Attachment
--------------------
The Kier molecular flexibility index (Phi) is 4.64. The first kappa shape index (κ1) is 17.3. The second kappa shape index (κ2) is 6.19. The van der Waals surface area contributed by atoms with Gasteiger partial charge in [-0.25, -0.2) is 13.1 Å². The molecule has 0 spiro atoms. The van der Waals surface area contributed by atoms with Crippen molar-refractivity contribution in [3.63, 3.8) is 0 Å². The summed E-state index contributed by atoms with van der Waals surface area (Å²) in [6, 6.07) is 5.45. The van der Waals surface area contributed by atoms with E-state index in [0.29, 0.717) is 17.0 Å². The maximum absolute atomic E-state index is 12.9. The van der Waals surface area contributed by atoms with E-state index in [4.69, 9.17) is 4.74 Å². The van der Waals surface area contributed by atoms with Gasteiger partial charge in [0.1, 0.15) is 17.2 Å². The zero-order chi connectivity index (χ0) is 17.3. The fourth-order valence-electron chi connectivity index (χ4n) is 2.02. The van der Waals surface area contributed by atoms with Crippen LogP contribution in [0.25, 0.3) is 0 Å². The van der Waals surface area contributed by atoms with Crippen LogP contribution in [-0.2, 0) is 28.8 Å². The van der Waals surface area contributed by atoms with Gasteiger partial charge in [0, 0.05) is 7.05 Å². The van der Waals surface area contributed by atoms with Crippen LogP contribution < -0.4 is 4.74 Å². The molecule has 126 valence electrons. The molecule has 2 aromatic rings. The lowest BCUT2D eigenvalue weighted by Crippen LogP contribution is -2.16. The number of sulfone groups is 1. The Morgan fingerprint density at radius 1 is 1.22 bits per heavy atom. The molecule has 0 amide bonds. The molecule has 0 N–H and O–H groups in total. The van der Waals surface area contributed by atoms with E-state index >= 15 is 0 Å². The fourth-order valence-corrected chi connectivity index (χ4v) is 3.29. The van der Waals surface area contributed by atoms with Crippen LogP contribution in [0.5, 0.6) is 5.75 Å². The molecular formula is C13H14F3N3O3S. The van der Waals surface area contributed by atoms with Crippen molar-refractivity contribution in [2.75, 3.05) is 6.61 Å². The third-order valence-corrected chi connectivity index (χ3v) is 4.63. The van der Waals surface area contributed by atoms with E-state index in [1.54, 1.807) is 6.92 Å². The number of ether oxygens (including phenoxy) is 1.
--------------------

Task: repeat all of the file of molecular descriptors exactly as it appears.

The Kier molecular flexibility index (Phi) is 4.64. The first kappa shape index (κ1) is 17.3. The second kappa shape index (κ2) is 6.19. The van der Waals surface area contributed by atoms with Gasteiger partial charge in [-0.25, -0.2) is 13.1 Å². The molecule has 0 spiro atoms. The van der Waals surface area contributed by atoms with Crippen molar-refractivity contribution in [3.63, 3.8) is 0 Å². The summed E-state index contributed by atoms with van der Waals surface area (Å²) in [6, 6.07) is 5.45. The van der Waals surface area contributed by atoms with E-state index in [0.29, 0.717) is 17.0 Å². The maximum absolute atomic E-state index is 12.9. The van der Waals surface area contributed by atoms with E-state index in [4.69, 9.17) is 4.74 Å². The van der Waals surface area contributed by atoms with Gasteiger partial charge in [0.1, 0.15) is 17.2 Å². The zero-order chi connectivity index (χ0) is 17.3. The fourth-order valence-electron chi connectivity index (χ4n) is 2.02. The van der Waals surface area contributed by atoms with Crippen LogP contribution in [0.25, 0.3) is 0 Å². The van der Waals surface area contributed by atoms with Crippen LogP contribution in [-0.2, 0) is 28.8 Å². The van der Waals surface area contributed by atoms with Gasteiger partial charge in [0, 0.05) is 7.05 Å². The van der Waals surface area contributed by atoms with Crippen LogP contribution < -0.4 is 4.74 Å². The molecule has 126 valence electrons. The molecule has 2 aromatic rings. The lowest BCUT2D eigenvalue weighted by Crippen LogP contribution is -2.16. The number of sulfone groups is 1. The Morgan fingerprint density at radius 1 is 1.22 bits per heavy atom. The molecule has 0 amide bonds. The molecule has 0 N–H and O–H groups in total. The van der Waals surface area contributed by atoms with E-state index >= 15 is 0 Å². The fourth-order valence-corrected chi connectivity index (χ4v) is 3.29. The van der Waals surface area contributed by atoms with Crippen LogP contribution in [0.5, 0.6) is 5.75 Å². The molecular formula is C13H14F3N3O3S. The van der Waals surface area contributed by atoms with Crippen molar-refractivity contribution in [2.75, 3.05) is 6.61 Å². The third-order valence-corrected chi connectivity index (χ3v) is 4.63. The van der Waals surface area contributed by atoms with E-state index in [1.54, 1.807) is 6.92 Å². The number of ether oxygens (including phenoxy) is 1.